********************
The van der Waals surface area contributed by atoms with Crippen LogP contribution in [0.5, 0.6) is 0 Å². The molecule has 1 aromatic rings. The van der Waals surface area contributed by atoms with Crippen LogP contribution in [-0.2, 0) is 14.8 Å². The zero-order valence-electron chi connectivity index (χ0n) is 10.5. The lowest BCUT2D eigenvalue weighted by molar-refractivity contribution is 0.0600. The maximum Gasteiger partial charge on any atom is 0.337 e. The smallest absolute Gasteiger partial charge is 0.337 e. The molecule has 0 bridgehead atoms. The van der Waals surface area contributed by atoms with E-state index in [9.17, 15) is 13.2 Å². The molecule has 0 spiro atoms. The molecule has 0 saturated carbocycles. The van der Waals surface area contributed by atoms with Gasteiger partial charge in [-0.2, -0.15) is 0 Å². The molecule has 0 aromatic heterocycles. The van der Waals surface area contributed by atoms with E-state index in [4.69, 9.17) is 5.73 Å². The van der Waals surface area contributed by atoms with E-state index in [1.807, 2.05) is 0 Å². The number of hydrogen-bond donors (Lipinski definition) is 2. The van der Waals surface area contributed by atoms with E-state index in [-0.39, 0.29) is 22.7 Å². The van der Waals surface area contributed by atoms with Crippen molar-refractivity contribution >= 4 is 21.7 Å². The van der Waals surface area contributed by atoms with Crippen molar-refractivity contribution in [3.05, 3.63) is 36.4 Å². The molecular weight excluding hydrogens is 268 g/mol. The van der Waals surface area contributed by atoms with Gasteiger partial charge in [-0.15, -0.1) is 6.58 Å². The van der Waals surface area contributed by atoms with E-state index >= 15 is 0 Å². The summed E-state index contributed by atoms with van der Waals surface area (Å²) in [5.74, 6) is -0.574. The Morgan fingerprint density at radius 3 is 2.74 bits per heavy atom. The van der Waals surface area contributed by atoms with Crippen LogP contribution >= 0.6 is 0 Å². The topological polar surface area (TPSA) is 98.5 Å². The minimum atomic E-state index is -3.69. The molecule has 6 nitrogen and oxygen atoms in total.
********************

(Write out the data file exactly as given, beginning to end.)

The van der Waals surface area contributed by atoms with Crippen LogP contribution in [0.5, 0.6) is 0 Å². The molecule has 1 aromatic rings. The van der Waals surface area contributed by atoms with Crippen LogP contribution in [-0.2, 0) is 14.8 Å². The zero-order valence-electron chi connectivity index (χ0n) is 10.5. The lowest BCUT2D eigenvalue weighted by molar-refractivity contribution is 0.0600. The maximum Gasteiger partial charge on any atom is 0.337 e. The smallest absolute Gasteiger partial charge is 0.337 e. The molecule has 0 bridgehead atoms. The van der Waals surface area contributed by atoms with E-state index in [9.17, 15) is 13.2 Å². The molecule has 0 spiro atoms. The molecule has 0 saturated carbocycles. The van der Waals surface area contributed by atoms with Gasteiger partial charge in [-0.2, -0.15) is 0 Å². The molecule has 0 aromatic heterocycles. The van der Waals surface area contributed by atoms with E-state index in [4.69, 9.17) is 5.73 Å². The van der Waals surface area contributed by atoms with E-state index in [1.807, 2.05) is 0 Å². The number of hydrogen-bond donors (Lipinski definition) is 2. The van der Waals surface area contributed by atoms with E-state index in [-0.39, 0.29) is 22.7 Å². The van der Waals surface area contributed by atoms with Crippen molar-refractivity contribution >= 4 is 21.7 Å². The van der Waals surface area contributed by atoms with Crippen molar-refractivity contribution in [3.05, 3.63) is 36.4 Å². The molecular weight excluding hydrogens is 268 g/mol. The van der Waals surface area contributed by atoms with Gasteiger partial charge in [-0.15, -0.1) is 6.58 Å². The van der Waals surface area contributed by atoms with E-state index >= 15 is 0 Å². The summed E-state index contributed by atoms with van der Waals surface area (Å²) in [5.74, 6) is -0.574. The Morgan fingerprint density at radius 3 is 2.74 bits per heavy atom. The van der Waals surface area contributed by atoms with Crippen LogP contribution >= 0.6 is 0 Å². The topological polar surface area (TPSA) is 98.5 Å². The minimum atomic E-state index is -3.69. The molecule has 6 nitrogen and oxygen atoms in total.